Happ has put together a pretty strong first-quarter campaign. The Toronto lefty has posted a 29% strikeout rate, a 3.16 SIERA and an 11.7% SwStr rate through 45 innings. He had a rough go his last time on the mound, but the Seattle team that delivered the damage ranks third overall in advanced stats against lefties. His opponent today, the Mets, rank dead last in the same leaderboard and they also happen to strike out a ton (26.7%). In addition to Vegas seeing this as a low scoring game, Happ also gets a positive park shift and doesn't have to face the DH. He's a good value price as well, and he's a strong option in this Early slate in either format.

Also Consider for Early:
Trevor Bauer - SP, at DET ($9,300) - Cash/GPP
Nick Pivetta - SP, at BAL ($7,100) - GPP

FanDuel DFS Infielders

. . .

[click here to read the rest of the article on RotoBaller.com]



Using Sabermetrics For Fantasy Baseball Part 7 - Lineup Slot
Tue, 15 May 2018 (by contributed by RotoBaller.com)

To this point, this series has focused exclusively on trying to predict and validate home runs and batting average. There is a reason for this--modern sabermetrics tend to reject the idea of a "clutch RBI guy" and therefore do not bother inventing predictive metrics for it. Runs and RBI are team-dependent stats, and are unhelpful in ascertaining a given player's real value.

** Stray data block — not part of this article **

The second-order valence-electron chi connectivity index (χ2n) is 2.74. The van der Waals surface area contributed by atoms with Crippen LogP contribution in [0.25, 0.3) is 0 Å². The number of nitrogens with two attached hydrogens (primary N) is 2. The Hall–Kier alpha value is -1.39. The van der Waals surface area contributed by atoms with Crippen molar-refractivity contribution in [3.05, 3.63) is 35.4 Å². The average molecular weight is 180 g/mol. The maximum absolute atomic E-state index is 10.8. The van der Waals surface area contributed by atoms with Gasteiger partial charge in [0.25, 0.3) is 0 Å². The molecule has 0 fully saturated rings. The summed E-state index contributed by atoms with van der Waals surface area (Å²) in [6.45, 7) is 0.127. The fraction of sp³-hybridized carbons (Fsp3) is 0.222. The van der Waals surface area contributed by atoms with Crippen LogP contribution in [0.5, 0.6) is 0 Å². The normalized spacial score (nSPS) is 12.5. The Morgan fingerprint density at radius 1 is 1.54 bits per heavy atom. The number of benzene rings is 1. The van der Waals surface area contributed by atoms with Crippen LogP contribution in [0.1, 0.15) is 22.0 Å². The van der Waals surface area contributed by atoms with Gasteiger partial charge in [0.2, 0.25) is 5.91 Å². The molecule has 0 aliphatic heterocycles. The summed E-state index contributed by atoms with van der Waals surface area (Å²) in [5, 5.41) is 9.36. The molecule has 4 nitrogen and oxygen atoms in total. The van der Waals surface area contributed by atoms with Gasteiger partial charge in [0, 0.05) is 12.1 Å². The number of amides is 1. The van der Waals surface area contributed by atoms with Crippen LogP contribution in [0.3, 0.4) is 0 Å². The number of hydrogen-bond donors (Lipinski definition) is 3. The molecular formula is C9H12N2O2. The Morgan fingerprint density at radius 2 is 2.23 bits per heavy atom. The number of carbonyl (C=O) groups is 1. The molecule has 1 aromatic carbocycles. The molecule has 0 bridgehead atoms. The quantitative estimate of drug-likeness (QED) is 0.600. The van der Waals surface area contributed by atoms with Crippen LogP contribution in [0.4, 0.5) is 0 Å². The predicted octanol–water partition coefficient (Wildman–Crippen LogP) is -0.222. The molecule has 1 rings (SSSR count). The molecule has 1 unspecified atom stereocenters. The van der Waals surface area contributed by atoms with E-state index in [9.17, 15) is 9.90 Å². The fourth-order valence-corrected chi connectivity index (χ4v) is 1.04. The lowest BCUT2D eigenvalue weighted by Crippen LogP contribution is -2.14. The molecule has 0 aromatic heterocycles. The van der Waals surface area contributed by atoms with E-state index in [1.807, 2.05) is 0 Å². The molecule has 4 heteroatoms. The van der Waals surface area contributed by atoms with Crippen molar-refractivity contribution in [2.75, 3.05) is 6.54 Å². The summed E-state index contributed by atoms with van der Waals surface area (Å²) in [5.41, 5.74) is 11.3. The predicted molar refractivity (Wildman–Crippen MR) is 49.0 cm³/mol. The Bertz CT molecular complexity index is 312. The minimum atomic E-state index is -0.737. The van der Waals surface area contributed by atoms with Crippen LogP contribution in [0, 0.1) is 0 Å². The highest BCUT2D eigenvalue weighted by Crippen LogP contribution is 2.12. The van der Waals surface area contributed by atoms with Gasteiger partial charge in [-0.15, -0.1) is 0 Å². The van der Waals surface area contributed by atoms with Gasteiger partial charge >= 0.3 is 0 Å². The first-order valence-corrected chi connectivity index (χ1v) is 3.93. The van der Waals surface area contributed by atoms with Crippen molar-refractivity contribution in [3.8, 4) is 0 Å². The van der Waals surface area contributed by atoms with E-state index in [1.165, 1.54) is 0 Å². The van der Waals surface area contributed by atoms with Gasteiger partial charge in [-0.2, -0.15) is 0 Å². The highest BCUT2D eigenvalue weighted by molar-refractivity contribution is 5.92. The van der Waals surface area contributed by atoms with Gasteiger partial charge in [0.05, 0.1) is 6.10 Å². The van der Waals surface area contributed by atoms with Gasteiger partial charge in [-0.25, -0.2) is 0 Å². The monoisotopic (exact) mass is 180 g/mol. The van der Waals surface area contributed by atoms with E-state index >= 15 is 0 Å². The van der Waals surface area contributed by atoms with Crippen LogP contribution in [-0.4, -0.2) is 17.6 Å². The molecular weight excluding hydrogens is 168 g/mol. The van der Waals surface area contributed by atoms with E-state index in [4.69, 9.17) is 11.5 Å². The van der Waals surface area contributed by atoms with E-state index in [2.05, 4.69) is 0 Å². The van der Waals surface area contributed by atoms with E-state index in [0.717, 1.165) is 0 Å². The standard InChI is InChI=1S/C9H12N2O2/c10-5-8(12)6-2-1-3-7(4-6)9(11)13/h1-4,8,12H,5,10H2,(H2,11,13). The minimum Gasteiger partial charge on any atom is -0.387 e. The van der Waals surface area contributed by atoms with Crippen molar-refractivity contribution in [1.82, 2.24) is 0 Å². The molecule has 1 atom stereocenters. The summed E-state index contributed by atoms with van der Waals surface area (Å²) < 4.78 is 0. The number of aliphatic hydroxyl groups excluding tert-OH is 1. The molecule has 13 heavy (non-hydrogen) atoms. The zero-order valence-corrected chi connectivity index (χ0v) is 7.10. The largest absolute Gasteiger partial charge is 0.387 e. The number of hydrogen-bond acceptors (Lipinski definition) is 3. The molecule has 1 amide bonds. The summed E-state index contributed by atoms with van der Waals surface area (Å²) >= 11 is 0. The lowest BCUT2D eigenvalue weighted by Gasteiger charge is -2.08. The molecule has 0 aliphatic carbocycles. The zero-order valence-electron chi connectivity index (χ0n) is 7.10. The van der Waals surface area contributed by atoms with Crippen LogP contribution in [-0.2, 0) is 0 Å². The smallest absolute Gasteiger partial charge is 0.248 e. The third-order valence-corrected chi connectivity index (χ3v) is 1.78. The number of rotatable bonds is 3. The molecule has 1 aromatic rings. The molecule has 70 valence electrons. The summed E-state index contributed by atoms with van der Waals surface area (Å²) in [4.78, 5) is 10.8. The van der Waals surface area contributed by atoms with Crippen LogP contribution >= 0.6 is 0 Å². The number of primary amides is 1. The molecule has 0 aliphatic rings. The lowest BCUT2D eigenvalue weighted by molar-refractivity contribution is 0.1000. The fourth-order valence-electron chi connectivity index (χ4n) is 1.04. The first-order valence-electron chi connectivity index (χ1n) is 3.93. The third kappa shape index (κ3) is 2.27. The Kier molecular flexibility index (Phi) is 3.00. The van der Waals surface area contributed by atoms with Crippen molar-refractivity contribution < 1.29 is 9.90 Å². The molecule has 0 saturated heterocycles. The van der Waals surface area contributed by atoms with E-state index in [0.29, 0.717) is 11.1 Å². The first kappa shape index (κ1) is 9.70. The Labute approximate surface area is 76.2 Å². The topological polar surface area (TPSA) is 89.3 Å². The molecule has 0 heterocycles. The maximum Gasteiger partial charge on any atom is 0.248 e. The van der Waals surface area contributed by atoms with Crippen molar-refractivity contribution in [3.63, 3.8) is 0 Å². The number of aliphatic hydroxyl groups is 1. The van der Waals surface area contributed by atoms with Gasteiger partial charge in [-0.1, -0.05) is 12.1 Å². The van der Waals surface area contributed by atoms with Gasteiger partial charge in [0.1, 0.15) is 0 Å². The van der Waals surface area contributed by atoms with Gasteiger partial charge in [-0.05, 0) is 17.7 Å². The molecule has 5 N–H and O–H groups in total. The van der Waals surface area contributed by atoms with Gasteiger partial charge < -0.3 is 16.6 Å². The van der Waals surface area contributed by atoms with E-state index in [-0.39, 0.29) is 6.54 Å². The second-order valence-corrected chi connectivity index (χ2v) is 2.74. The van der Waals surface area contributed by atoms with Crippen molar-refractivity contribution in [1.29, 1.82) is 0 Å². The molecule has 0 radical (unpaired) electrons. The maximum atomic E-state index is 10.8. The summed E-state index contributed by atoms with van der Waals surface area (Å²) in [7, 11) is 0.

That might work for stat heads, but fantasy owners frequently see 40% or more of a player's value tied to his RBI and run totals. We have to care about them.

Drafting hitters from strong offenses can help pad the totals, but as you'll see, an even bigger advantage can be found by looking at a player's slot in the batting order

Lineup Slot & Counting Stats

In the table below, each batting order slot's PA, RBI and Runs are presented from the 2017 season. The final number is simply R + RBI, an approximate measure of that slot's overall value to a fantasy team.

SlotPARBIRRBI+R
1st22,6782,1423,2765,418
2nd22,1362,4133,0055,418
3rd21,6322,9192,8545,773
4th21,1533,0972,6725,769
5th20,6212,8162,5595,375
6th20,1102,3502,2904,640
7th19,5812,2432,1464,389
8th18,9781,9312,0373,968
9th18,4061,6471,7433,390

Each batting order slot loses around 500 PAs compared to the slot before it. If we divide this total by the 30 current MLB clubs, we get a difference of around 17 PAs between consecutive hitters on one team. That may seem insignificant, but it compounds. For example, there is an average of 34 PAs separating a team's leadoff man from the three hitter. Counting stats like Runs and RBI require opportunity to accumulate, and hitters earlier in the batting order have more opportunity. Bear this in mind when comparing similarly skilled players on draft day.

RBI are highest from the cleanup spot, and trend downward in both directions from there. Leadoff hitters only get more RBI than the eighth and ninth spots despite the largest PA total. This is because they never have runners on base before their first PA of the game, and need to rely on the weaker eighth and ninth hitters to get on in front of them after that. Since good hitters are usually clustered early in the order to maximize their PAs, leadoff men get minimal help from their teammates in producing RBI.